A cookie drive has been organized to collect cookies for firefighters battling the Two Bulls Fire, but can they accept them? A cookie controversy is born.
The firefighters don’t usually accept food, but they do accept support.
“Earlier today, my kids were out here waving at all the trucks and everything,” Trevor Lugers said Tuesday. He and his family were evacuated on Saturday, but were able to return the next day.
“When we came back, it was just like, 'Ah, thank you!” said Lugers.
They wanted to express their gratitude the best that they could,
“My wife wanted to go make brownies for everyone down there," he said. "But I was like, ‘We can’t! There’s like a thousand people down there.”
Lugers was right, so they made a thank-you sign instead.
“One of the best things for us that we really appreciate is just seeing the signs,” Deputy Incident Commander Link Smith told us. “We’ve got a thousand people out here, and if we happen to get them sick by giving them food that hasn’t been cooked in the right kitchen or heated to the right temperature or whatever it might be” -- there'd be trouble.
Health risks aside, food donations can also be distracting.
Fire Information Officer Jean Nelson-Dean told us, “It’s very difficult for us on the incident to kind of manage the logistics of it.. we don’t have storage for it. So we have to figure out how to coordinate it.”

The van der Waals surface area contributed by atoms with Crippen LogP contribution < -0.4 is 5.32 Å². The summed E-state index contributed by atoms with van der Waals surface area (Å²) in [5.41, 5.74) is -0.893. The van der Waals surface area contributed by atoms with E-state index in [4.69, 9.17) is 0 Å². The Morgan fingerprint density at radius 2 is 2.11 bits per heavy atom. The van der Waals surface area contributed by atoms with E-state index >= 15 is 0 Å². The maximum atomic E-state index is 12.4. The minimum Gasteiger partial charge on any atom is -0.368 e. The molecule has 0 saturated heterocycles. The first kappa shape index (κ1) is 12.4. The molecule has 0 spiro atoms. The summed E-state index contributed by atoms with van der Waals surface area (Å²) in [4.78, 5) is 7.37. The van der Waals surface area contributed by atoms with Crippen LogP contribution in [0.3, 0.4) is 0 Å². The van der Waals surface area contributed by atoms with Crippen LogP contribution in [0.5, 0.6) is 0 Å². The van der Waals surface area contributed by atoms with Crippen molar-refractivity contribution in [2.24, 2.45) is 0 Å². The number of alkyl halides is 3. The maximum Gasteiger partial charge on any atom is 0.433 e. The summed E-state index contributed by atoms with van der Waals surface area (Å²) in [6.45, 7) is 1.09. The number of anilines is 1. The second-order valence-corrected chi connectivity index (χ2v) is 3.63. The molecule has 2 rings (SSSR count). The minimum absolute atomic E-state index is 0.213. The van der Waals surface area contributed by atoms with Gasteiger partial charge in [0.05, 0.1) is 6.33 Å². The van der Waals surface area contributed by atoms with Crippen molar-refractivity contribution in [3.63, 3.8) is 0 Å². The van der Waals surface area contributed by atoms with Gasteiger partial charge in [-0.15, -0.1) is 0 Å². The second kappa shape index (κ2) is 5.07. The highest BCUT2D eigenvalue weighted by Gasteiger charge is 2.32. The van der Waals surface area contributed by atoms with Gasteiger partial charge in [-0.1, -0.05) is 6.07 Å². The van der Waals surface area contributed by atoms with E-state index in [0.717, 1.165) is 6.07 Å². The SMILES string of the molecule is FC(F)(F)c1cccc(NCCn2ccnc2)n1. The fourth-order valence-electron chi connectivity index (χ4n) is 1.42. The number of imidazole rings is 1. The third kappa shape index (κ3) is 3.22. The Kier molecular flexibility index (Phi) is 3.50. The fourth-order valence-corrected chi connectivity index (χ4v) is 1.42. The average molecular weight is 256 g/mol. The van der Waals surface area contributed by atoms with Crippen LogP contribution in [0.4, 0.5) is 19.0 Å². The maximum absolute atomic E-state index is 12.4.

So what can you do?
You can donate to your local Red Cross (http://www.redcross.org/or/bend/ways-to-donate or 541-382-2142) or the Wildland Firefighters Foundation, which helps the families of fallen firefighters (www.wffoundation.org).
Or you can make “Thank You” signs, thank a firefighter in person.
So if you want to thank a firefighter, simplicity is key.
“A handshake and a thank you really goes a long way," Smith said.
At last report, the cookie drive is still a go, despite the controversy. It will be help in Columbia Park in Bend between 11am – 2pm on Wednesday.
Here’s the link to the event: https://www.facebook.com/events/1415223812094336/?fref=ts